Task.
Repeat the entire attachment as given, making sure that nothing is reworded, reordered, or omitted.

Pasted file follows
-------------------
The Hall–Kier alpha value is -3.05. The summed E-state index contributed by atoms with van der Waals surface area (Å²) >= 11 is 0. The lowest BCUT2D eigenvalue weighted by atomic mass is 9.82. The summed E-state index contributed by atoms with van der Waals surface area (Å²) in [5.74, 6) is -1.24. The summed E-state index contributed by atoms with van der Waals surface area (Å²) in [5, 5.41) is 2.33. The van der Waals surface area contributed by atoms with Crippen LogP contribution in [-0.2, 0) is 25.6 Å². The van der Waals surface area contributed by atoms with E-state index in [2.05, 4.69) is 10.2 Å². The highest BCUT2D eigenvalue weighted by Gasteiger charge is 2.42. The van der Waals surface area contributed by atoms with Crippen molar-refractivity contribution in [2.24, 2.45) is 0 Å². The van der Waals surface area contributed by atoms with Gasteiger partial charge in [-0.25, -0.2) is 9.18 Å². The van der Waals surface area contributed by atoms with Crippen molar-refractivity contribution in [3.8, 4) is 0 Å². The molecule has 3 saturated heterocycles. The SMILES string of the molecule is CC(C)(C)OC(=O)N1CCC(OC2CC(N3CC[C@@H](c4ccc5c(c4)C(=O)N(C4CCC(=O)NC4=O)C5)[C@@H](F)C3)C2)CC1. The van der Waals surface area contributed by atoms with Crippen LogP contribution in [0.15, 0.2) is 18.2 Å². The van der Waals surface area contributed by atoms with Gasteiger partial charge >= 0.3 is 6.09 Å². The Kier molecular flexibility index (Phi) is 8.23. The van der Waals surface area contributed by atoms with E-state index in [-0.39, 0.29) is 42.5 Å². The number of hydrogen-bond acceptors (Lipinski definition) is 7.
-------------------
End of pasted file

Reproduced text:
The Hall–Kier alpha value is -3.05. The summed E-state index contributed by atoms with van der Waals surface area (Å²) >= 11 is 0. The lowest BCUT2D eigenvalue weighted by atomic mass is 9.82. The summed E-state index contributed by atoms with van der Waals surface area (Å²) in [5.74, 6) is -1.24. The summed E-state index contributed by atoms with van der Waals surface area (Å²) in [5, 5.41) is 2.33. The van der Waals surface area contributed by atoms with Crippen LogP contribution in [-0.2, 0) is 25.6 Å². The van der Waals surface area contributed by atoms with E-state index in [2.05, 4.69) is 10.2 Å². The highest BCUT2D eigenvalue weighted by Gasteiger charge is 2.42. The van der Waals surface area contributed by atoms with Crippen molar-refractivity contribution in [2.24, 2.45) is 0 Å². The van der Waals surface area contributed by atoms with Gasteiger partial charge in [-0.25, -0.2) is 9.18 Å². The van der Waals surface area contributed by atoms with Crippen molar-refractivity contribution in [3.8, 4) is 0 Å². The molecule has 3 saturated heterocycles. The SMILES string of the molecule is CC(C)(C)OC(=O)N1CCC(OC2CC(N3CC[C@@H](c4ccc5c(c4)C(=O)N(C4CCC(=O)NC4=O)C5)[C@@H](F)C3)C2)CC1. The van der Waals surface area contributed by atoms with Crippen LogP contribution in [0.15, 0.2) is 18.2 Å². The van der Waals surface area contributed by atoms with Gasteiger partial charge >= 0.3 is 6.09 Å². The Kier molecular flexibility index (Phi) is 8.23. The van der Waals surface area contributed by atoms with E-state index in [-0.39, 0.29) is 42.5 Å². The number of hydrogen-bond acceptors (Lipinski definition) is 7.